The new film from Naomi Kawase, An, is so anodyne it essentially stars a sweet red bean paste.1 Kawase invests the paste with a character’s qualities, like temperament and stakes in the guileless narrative. “Listen to the stories the beans tell,” the elderly Tokue (Kirin Kiki) urges Sentaro (Masatoshi Nagase) as they stir a pot of it early in the film. He’s a hardened chef, she a culinary artisan teaching him to perfect the paste that fills a small Japanese pancake known as dorayaki. A significant plot point arrives when Sentaro reveals he’s never eaten one of his own dorayaki – that it might fill the hole in his heart! And that bean paste, bubbling and whispering stories in the background, is as saccharine as the film itself.
The film opens in a part of Japan filled with the pastel pink cherry blossoms its director is so fond of shooting. The septuagenarian Tokue moves with wanderlust through the din of metropolitan traffic. Scenes then show the rigour and precision with which Sentaro cracks eggs, measures sugar, and dollops the dorayaki pancake onto a hot plate, but Tokue is aghast to find the red filling isn’t home-made when she later drops by. Sentaro has work going, but initially believes Tokue too old, her hands too arthritic, to fill the position until he tries her own artisan paste. Elsewhere, a woman bluntly shouts, “studying doesn’t put food on the table!” and her scorned daughter pulls up a seat at the chef’s counter. These three socially isolated characters make their way to one another’s lives in a ritual set-up that will see sageness passed down from old to young.
What I’ve described only comes to the pass in the first twenty minutes or so of An, but what rounds out its two perversely gentle hours rarely hews from these standards. People compact their feelings into statements that feel more general than personal, meaning is carried by trite and metaphorical gestures, and schmaltz is tendered by the characters’ dependence on each other. When backstories are raised, tempers aren’t. This film is by nearly every measure minor, to the extent that Kawase favours whimsical nothings over dialogue that might lend its central relationship more texture. There’s no drama to be found between the characters of Tokue or Sentaro, who share the spotlight, but the slow burn of the film’s eventual answer to the question of where Tokue came from.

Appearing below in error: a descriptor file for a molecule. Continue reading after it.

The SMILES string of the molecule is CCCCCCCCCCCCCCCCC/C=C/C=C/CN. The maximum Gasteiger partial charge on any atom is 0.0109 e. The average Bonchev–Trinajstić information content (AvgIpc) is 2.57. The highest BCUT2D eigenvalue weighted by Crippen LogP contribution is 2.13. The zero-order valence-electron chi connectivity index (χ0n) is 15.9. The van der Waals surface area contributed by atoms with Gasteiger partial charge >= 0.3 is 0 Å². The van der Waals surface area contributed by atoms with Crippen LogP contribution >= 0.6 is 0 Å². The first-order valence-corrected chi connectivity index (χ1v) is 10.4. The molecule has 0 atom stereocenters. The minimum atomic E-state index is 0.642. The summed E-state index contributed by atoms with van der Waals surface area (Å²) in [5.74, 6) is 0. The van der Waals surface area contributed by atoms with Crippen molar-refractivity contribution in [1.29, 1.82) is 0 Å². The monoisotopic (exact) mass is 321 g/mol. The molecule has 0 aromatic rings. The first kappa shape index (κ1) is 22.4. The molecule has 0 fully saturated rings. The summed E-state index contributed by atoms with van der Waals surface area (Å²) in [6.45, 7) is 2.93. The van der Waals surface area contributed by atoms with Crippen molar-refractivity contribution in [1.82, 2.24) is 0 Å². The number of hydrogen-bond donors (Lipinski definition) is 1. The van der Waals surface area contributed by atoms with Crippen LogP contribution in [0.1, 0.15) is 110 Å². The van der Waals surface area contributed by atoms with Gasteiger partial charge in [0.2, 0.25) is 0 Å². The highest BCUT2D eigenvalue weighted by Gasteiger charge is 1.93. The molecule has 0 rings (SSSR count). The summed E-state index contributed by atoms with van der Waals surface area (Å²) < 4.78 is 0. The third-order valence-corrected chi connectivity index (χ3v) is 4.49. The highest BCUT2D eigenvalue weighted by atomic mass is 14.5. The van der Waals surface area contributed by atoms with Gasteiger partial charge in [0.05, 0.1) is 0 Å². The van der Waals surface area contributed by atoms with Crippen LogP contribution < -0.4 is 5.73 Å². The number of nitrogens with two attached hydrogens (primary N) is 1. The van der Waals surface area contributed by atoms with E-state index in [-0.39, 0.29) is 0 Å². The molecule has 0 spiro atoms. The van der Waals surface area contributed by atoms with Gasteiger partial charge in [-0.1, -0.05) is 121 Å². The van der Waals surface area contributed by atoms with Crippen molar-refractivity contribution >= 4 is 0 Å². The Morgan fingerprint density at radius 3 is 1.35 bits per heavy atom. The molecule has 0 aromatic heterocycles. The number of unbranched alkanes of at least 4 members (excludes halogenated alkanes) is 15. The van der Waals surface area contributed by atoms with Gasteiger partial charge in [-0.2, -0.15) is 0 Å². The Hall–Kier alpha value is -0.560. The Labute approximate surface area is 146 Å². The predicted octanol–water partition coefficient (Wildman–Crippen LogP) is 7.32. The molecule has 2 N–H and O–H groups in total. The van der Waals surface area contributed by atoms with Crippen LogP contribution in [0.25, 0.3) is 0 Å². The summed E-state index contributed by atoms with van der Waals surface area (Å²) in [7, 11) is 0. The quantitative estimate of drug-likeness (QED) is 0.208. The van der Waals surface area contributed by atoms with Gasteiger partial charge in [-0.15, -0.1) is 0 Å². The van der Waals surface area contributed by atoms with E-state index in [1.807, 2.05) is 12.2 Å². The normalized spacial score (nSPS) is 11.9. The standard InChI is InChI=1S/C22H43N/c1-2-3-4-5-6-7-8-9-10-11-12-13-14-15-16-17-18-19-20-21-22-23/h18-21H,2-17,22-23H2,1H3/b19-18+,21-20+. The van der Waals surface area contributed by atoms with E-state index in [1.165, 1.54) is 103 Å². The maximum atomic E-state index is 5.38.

An opened this year’s ‘Un Certain Regard’ Cannes sidebar, where its tender humanism, needless to say, prompted a number of critics to sharpen their knives and dice its small proportions even further.2 For my money, Kawase’s problem isn’t so much the execution as the selection of her story. Customers repeatedly praise Tokue’s paste and mouths often fall agape while trying it, but little can assuage the impression that the director is telling an essentially culinary and fragrant tale through an audiovisual medium. Kawase has the wit to downplay this by devoting attention to the religious routine with which Sentaro and Tokue cook the an. Can this kind of dedication create taste by transfer? Not really. The sight of braising an is so regular, it’s almost stock footage. And that’s to say nothing of nature, pensive shots of which are used as a fall-back to set and carry between these cooking sessions.
Despite this, An comes out more lilting than outright boring – in part because its formula is thrown off-course by ambiguity. Take Sentaro, who pays Tokue but a pittance for her labour and ignores the obvious signs of her senility. When her tragedy-ridden past is later aired, the film does it in a way that doesn’t harangue Sentaro for the ignorance of his misdeeds. I’m recommending An because of how it’s sustained by these contradictions, be they intentional or otherwise. The people are people, not mascots of good and bad becoming better – even if the line between them is thin.